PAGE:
What we have seen is an improvement. Malawi was one of the two worst countries as far as maternal mortality was concerned. We were at 807 women dying per 100,000 births – the highest being Sierra Leone, which had been at war. What I have seen in Malawi is because of the initiatives and support USAID and others have given to the government of Malawi to make family planning accessible to rural people and accessible to the most vulnerable and the poor. Because of this, we have gone from 807 to 697 deaths per 100,000 births. Not that it is anything to be proud about but I think we must take pride in the fact that we have registered such reduction in death and we intend to continue.

During the Bush administration that is when the support for UNFPA was cut off completely. It was UNFPA and USAID that assisted Malawi with reproductive rights and maternal health and that is the time Americans formed the network to assist UNFPA to continue to deliver support to poor countries. When the [Barack] Obama administration came to power, we breathed a sigh of relief because we hoped we would get what we had lost during the Bush administration. We are threatened now because we are told that there are going to be budget cuts. As a member of the Global Leaders Council for Reproductive Health, we are at the time where we cannot loose that support – across Africa. And so we thought there would be an improvement with the Obama administration but it looks like we are going back to where we were six, seven or eight years ago.

What would you say to foreign donors that are contemplating sizing down their investments and aid packages in light of the global recession?

My request would be to look at reproductive rights and maternal health as a good investment because investing in the health of women has a multiplier effect in Africa. There is a link between maternal/reproductive health and poverty, and I believe there is a stubborn link between family planning and poverty. When we go out in the rural areas to speak to women and ask, ‘Don’t you think eight children are enough?’ They tell you, ‘You have money, I have children – that is all I have.’

And so for us there is no way the American government can cut its support for reproductive and maternal health initiatives or it will be a vicious cycle that will never stop. In order to assist Africa and fight poverty donors need to help Africa invest in women’s health. It is the best investment they can make.

To what extent do you see a connection between security, poverty and women’s issues?

The reason why I said investment in women’s’ health is the best investment they can make is because it is connected to poverty. It is the women that keep the African home; it is the women that grow the food; it is women that process the food; it is the women that stock the food. If the women are not happy, if the women are dying, then that can’t happen.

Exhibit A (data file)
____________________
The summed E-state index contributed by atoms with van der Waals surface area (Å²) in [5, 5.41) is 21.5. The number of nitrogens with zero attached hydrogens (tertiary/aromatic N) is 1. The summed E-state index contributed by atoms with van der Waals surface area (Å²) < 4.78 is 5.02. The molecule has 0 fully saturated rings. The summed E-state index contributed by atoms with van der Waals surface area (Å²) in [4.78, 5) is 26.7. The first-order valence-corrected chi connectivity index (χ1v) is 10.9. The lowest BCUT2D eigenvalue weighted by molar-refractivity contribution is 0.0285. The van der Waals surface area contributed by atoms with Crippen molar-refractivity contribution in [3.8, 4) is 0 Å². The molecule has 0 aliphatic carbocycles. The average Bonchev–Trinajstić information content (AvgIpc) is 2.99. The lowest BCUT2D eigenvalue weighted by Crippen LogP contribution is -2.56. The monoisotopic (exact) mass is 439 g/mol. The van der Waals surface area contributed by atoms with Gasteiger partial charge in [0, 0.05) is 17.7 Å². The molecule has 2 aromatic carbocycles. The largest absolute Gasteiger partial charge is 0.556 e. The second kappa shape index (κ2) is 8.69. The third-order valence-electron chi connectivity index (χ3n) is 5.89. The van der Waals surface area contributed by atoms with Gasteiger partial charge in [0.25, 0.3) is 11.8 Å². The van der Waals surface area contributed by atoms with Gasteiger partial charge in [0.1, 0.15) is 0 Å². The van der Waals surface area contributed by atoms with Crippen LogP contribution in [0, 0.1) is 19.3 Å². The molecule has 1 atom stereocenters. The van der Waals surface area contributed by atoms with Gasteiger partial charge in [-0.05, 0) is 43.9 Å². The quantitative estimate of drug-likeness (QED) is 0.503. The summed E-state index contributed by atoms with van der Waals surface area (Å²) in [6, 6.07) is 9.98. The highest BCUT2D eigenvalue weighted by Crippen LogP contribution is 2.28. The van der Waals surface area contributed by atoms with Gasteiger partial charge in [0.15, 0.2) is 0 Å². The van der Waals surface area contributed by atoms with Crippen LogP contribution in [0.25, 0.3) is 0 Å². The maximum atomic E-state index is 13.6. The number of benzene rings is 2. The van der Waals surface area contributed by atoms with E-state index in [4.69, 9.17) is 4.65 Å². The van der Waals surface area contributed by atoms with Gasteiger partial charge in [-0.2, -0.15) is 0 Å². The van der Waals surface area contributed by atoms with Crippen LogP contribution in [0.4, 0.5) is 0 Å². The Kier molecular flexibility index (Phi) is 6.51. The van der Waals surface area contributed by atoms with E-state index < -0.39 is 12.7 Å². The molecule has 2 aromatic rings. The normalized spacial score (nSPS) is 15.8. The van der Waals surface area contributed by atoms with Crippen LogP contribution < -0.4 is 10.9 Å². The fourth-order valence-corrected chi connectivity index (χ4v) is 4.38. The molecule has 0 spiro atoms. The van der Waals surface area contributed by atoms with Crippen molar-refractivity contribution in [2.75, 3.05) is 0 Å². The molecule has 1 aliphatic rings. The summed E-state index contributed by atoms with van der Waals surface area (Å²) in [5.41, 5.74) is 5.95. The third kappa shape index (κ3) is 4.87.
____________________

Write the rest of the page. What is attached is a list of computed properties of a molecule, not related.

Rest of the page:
Now in Africa, a continent where poverty levels are high, a country that can’t feed itself risks strife. All these wars, all these fights, all these squabbles we see in Africa are all connected to poverty. Especially with youth that are discontented, that are frustrated and have no jobs, that have no food, that are fighting to survive. And you find that most of them are women as well. So for me investing in women is the best investment the United States government can make.

How might family planning connect to climate change and environmental degradation?

It is part of what they are calling the ‘youth barge’. In three-quarters of the countries in Africa the majority are the youth and you find that they are getting married and having children. For me the way to answer that question is to say that the environmental degradation that we see in Africa is partly a result of that ‘barge’ – overpopulation of our countries. For example, in Malawi we don’t have opportunities for the youth, so they are going about deforestation, cutting down trees, burning charcoal, and then the environment is degraded. So the only response I can have is to say that overpopulation ends up affecting our environment because cutting down trees is connected to poverty and a lack of opportunities.

How does Malawi stand in its pursuit of the relevant Millennium Development Goals (MDGs)?

The picture now is that by 2015 we might just make the child mortality expected levels of the Millennium Development Goals. But as far as maternal mortality there is no way we can do it. There is no way we can reach the expected levels; there is no way we can reach them in three and a half years. I believe our struggle against child mortality started out 30 years ago when family planning was being introduced in Malawi. There was so much resistance due to our traditional culture. They had to call it ‘child spacing’ in order to even influence the most affluent people to use it.

At the moment 85 percent of Malawians are rural based, and 64 percent of the people have been living below the poverty line for the longest time. I am told we have improved now to 45 percent. Malawians that are rural based are also the ones that are locked up in cultural tradition and to have that mind shift, to say that it is economical and it is more sensible for you to have fewer children, that has been the greatest challenge for Malawi. We have made strides now. There are so many opportunities for people but we need to continue to receive support in order to continue the fight, to make sure that communities put these plans into place. But I have seen that in those areas where we have engaged local leadership, we have been able to engage the most important people in the struggle for family planning.